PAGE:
Transfers

Silva could be worth his weight in gold to Wolves' top-six hopes

 • by Will Evans
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Wolverhampton Wanderers were one of the Premier League’s success stories last season, as Nuno Espírito Santo’s newly promoted side finished seventh and secured Europa League football in their first top-flight campaign since 2011/12.

The division’s new boys impressed fans and pundits alike, with their swashbuckling style of play, marauding wing-backs and exciting strikeforce of Diogo Jota and Raúl Jiménez.

Their recruitment has proved intriguing too – the club’s Chinese owners, Fosun International, have focused their attention on bringing in players from Portugal, and there are currently 12 Portuguese footballers on the books at Molineux.

They could be joined by another of their fellow countrymen this summer if Wolves are successful in their attempts to sign Milan forward André Silva. Reports suggest that the Midlands side are competing with Premier League rivals Southampton for the frontman’s signature – if either club can meet the Rossoneri’s rumoured valuation of over £22million. 

The question for Wolves’ supporters is whether the 23-year-old is the man to help them smash through the glass ceiling and break into England’s top six – a difficult challenge considering the status and wage budget of the teams who occupied those spots last season.

The 2019/20 campaign looks to have all the ingredients for an upset, however. Arsenal are operating on a reduced budget after missing out on Champions League football again, Chelsea have a transfer ban to contend with and an unproven manager in Frank Lampard, and Manchester United have looked far from convincing under Ole Gunnar Solskjær in recent months.

Could Wolves be set to break the established giants’ stranglehold on the top six, and is Silva the player to push them onto the next level in 2019/20?

Question marks over Silva’s goal record at the top level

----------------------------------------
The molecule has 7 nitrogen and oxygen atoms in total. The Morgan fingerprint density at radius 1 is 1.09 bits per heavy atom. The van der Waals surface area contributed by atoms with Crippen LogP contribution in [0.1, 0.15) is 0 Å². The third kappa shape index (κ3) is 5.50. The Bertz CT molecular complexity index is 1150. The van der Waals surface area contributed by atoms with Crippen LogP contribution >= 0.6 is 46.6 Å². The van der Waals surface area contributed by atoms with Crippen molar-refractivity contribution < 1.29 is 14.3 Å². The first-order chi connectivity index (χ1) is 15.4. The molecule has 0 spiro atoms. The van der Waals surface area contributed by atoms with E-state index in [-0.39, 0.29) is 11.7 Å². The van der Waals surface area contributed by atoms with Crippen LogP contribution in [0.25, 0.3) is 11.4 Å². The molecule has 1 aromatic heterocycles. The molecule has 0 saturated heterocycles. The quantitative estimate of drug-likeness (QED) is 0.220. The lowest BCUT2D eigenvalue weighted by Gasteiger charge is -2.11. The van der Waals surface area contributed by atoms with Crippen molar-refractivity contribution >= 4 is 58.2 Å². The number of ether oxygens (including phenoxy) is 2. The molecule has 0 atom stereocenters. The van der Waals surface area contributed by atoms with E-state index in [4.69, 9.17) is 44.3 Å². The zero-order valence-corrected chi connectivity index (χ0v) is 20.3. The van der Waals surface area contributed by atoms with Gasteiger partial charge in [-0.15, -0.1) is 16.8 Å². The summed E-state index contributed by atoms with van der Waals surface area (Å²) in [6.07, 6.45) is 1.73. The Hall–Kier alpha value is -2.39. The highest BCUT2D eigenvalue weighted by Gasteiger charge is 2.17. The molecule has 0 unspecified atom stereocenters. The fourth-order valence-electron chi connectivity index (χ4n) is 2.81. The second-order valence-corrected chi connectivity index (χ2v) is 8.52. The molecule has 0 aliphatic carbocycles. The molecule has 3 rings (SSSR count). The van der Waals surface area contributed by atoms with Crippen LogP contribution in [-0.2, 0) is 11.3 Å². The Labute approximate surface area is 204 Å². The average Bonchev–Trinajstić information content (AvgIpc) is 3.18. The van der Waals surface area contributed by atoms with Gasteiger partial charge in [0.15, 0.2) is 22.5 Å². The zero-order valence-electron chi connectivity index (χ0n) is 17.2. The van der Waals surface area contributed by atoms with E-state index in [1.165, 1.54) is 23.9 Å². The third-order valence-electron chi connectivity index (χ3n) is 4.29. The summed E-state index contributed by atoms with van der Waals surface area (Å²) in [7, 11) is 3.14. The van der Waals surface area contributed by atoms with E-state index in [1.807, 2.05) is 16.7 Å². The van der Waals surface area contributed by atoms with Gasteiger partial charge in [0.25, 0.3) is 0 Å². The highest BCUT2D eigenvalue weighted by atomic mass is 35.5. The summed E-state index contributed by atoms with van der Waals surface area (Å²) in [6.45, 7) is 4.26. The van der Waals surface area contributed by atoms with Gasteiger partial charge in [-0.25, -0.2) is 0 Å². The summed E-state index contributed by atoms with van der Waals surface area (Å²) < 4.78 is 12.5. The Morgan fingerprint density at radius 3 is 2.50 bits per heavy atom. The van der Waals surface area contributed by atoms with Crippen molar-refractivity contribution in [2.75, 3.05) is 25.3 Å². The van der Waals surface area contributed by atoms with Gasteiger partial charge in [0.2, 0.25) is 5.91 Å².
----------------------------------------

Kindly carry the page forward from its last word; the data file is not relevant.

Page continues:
André Silva's LaLiga stats for Sevilla last season

A £22million price tag would usually imply a striker has an impressive goal record in his career to date, so followers of Wolves may be somewhat disappointed by Silva’s output since his first professional appearance in 2013.

He made his competitive debut for FC Porto’s B team, where he found the net 24 times in 84 appearances across three seasons. The latter of those campaigns saw him step up to the first team and contribute three goals in all competitions, before enjoying his most productive season to date in 2016/17.

Silva scored 16 Primeira Liga goals with a further five in the Champions League, while also receiving his first international call up to the Portugal squad. That form saw Milan part with the sizeable sum of £34million to bring the youngster to San Siro, but it was while in Italy that the goals began to dry up. Despite scoring an impressive eight times in 14 Europa League appearances, it was a different story in Serie A as Silva only found the net twice during the entire 2017/18 campaign.

He again failed to reach double figures in the league while on loan at Sevilla last season, meaning his breakout year at Porto in 2016/17 stands out the only time that Silva has scored more than 20 goals in all competitions.